|Jamaica||for asthma, fevers, heart conditions, hypertension, lactation aid, nervousness, parasites, spasms, water retention, weakness, worms, and as a sedative|
|Malaysia||for boils, coughs, diarrhea, dermatosis, hypertension, rheumatism, and to reduce bleeding|
|Mexico||for diarrhea, dysentery, fever, chest colds, ringworm, scurvy, and to reduce bleeding|
|Panama||for diarrhea, dyspepsia, kidney, stomach ulcers, worms|
|Peru||for diabetes, diarrhea, dysentery, fever, hypertension, indigestion, inflammation, lice, liver disorders, parasites, spasms, tumors, ulcers (internal), and as a sedative|
|Trinidad||for blood cleansing, fainting, flu, high blood pressure, insomnia, lactation aid, palpitations, ringworms|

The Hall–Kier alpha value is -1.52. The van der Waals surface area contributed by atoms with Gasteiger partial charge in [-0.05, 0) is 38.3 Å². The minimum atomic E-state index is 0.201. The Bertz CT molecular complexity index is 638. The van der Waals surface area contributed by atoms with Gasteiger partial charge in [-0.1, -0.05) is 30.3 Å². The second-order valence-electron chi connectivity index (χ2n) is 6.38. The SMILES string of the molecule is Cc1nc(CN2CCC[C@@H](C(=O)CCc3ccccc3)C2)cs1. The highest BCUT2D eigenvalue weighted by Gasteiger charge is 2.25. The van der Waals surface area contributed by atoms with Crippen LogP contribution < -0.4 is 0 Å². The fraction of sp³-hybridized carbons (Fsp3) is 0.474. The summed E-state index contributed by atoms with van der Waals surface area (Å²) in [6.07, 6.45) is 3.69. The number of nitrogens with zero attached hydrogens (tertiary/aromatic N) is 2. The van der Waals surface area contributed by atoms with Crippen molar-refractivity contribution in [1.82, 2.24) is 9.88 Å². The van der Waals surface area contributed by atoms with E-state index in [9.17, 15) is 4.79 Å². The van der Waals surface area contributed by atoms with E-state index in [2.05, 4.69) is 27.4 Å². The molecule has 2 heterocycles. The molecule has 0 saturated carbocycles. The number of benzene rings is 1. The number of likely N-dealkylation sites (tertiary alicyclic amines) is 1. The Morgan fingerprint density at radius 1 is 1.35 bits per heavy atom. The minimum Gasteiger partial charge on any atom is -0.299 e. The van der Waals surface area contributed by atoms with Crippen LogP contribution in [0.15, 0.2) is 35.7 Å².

|U.S.A.||for cancer, depression, fungal infections, hypertension, intestinal parasites, tumors|
|West Indies||for asthma, childbirth, diarrhea, hypertension, lactation aid, parasites, worms|
|Elsewhere||for arthritis, asthma, bile insufficiency, childbirth, cancer, diarrhea, dysentery, fever, heart problems, kidney problems, lactation aid, lice, liver disorders, malaria, pain, ringworm, scurvy, stomach problems, and as a sedative|
Third-Party Published Research on Graviola
All available third-party documentation and research on Graviola be found at PubMed. A partial listing of the third-party published research on Graviola is shown below:
Anticancerous & Antitumor Actions:
Kojima, N. “Systematic synthesis of antitumor Annonaceous acetogenins” Yakugaku Zasshi. 2004; 124(10): 673-81.